To reduce pronation, it again starts with well-made supportive shoes and an insert. A trial with the BioSole gel is my start point if the in-office test shows it can control enough pronation. If I think they need more control, I dispense a rigid custom orthotic. Medication can be helpful in the short term, but I avoid any "cortisone" as it can damage the achilles tendon. In recalcitrant cases or very severe pain, I recommend a walking boot for a few weeks. Unlike plantar heel spurs, some patients require surgical resection of the spurs. I only recommend this when many months of vigorous conservative treatment and physical therapy in addition to the other treatments I mentioned are not successful. Surgery in these cases can fail and requires a lengthy recovery.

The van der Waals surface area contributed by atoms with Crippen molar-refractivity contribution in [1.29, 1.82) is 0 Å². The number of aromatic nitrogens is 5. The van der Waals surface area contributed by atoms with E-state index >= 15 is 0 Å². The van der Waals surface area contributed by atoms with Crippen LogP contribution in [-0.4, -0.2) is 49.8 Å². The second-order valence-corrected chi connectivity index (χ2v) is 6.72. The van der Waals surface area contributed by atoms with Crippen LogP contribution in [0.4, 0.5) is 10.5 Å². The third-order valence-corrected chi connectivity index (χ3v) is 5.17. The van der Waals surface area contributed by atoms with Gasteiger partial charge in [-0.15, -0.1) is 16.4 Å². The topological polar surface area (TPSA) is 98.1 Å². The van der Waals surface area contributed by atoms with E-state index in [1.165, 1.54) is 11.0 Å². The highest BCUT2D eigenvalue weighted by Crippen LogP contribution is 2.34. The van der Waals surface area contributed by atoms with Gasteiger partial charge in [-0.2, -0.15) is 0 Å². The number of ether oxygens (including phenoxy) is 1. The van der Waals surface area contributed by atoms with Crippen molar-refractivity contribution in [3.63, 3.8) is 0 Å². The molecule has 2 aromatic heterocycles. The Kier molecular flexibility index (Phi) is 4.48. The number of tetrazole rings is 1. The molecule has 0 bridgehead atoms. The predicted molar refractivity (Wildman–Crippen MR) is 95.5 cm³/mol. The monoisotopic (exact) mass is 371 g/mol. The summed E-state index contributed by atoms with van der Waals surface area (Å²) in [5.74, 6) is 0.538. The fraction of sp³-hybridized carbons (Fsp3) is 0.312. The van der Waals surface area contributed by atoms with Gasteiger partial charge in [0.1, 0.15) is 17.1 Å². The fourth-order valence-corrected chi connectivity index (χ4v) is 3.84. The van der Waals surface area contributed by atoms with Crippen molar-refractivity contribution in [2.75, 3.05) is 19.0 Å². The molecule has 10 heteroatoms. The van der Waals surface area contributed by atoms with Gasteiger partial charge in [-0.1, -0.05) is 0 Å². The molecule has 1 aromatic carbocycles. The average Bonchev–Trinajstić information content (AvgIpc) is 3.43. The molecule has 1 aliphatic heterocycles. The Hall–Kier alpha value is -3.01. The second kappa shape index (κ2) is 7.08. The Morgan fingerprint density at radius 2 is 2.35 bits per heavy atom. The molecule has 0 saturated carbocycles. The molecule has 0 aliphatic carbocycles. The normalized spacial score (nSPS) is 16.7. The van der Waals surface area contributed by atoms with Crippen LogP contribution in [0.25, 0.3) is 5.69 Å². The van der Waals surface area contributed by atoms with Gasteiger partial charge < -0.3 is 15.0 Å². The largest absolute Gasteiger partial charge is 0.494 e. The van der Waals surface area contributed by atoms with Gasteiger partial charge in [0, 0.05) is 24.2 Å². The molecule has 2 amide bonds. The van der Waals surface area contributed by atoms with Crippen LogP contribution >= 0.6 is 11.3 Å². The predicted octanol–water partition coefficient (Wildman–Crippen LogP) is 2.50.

The best way to reduce the risk of heel spur pain is prevention. Prevention starts with always wearing well-made shoes that are not worn out. Never go barefoot or in just socks! Shoes are needed ALL the time when standing or walking. Slippers with the features mentioned above can be worn around the house and they will provide the support and protection needed. Orthofeet also designs these and they work great for heel spurs and heel pain.
So much of the pain I see in the office could have been prevented if the person had paid attention to their feet and worn more appropriate shoes. Unfortunately, many dress shoes, particularly women's, are the cause of many foot problems as they are often narrow, designed with a tight toe box and have a heel. "SENSIBLE" shoes may not be the "IN" look but can save a lifetime of pain. I write these blogs for Orthofeet because I believe in their shoes and as I have often written I wear them myself as I have very problematic feet and no shoes have ever fit as well or been as comfortable. I was a marathon runner for over 35 years and still work out daily. These feet love the Orthofeet shoes and I recommend them to my patients.